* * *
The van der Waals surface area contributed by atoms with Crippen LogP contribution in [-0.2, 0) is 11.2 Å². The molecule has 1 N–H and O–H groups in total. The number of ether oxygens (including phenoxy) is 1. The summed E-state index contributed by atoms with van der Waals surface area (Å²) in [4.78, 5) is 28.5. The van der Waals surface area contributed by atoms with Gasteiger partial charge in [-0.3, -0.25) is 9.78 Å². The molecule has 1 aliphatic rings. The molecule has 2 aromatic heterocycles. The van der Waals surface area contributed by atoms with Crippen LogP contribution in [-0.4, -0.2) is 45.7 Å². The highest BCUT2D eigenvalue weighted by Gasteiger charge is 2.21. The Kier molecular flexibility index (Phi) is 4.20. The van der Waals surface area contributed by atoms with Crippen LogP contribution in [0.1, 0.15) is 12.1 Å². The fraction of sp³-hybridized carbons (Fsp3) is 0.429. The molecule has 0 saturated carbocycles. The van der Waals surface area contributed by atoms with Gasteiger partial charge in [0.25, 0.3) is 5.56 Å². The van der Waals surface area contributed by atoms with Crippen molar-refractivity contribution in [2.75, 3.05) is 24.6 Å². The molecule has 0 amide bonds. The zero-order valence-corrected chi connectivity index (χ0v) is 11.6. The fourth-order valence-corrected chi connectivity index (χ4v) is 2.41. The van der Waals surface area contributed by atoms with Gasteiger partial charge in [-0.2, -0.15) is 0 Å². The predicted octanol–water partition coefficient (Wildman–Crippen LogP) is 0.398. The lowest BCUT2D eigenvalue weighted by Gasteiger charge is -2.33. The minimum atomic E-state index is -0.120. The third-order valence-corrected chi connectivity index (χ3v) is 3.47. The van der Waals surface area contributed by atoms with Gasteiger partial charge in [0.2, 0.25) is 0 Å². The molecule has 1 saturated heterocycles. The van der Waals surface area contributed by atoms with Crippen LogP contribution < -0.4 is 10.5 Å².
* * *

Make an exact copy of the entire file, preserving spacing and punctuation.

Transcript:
The van der Waals surface area contributed by atoms with Crippen LogP contribution in [-0.2, 0) is 11.2 Å². The molecule has 1 N–H and O–H groups in total. The number of ether oxygens (including phenoxy) is 1. The summed E-state index contributed by atoms with van der Waals surface area (Å²) in [4.78, 5) is 28.5. The van der Waals surface area contributed by atoms with Gasteiger partial charge in [-0.3, -0.25) is 9.78 Å². The molecule has 1 aliphatic rings. The molecule has 2 aromatic heterocycles. The van der Waals surface area contributed by atoms with Crippen LogP contribution in [-0.4, -0.2) is 45.7 Å². The highest BCUT2D eigenvalue weighted by Gasteiger charge is 2.21. The Kier molecular flexibility index (Phi) is 4.20. The van der Waals surface area contributed by atoms with Crippen LogP contribution in [0.1, 0.15) is 12.1 Å². The fraction of sp³-hybridized carbons (Fsp3) is 0.429. The molecule has 0 saturated carbocycles. The van der Waals surface area contributed by atoms with Gasteiger partial charge in [0.25, 0.3) is 5.56 Å². The van der Waals surface area contributed by atoms with Crippen molar-refractivity contribution in [2.75, 3.05) is 24.6 Å². The molecule has 0 amide bonds. The zero-order valence-corrected chi connectivity index (χ0v) is 11.6. The fourth-order valence-corrected chi connectivity index (χ4v) is 2.41. The van der Waals surface area contributed by atoms with Gasteiger partial charge in [-0.2, -0.15) is 0 Å². The predicted octanol–water partition coefficient (Wildman–Crippen LogP) is 0.398. The lowest BCUT2D eigenvalue weighted by Gasteiger charge is -2.33. The minimum atomic E-state index is -0.120. The third-order valence-corrected chi connectivity index (χ3v) is 3.47. The van der Waals surface area contributed by atoms with Gasteiger partial charge in [0.2, 0.25) is 0 Å². The molecule has 1 saturated heterocycles. The van der Waals surface area contributed by atoms with Crippen LogP contribution < -0.4 is 10.5 Å².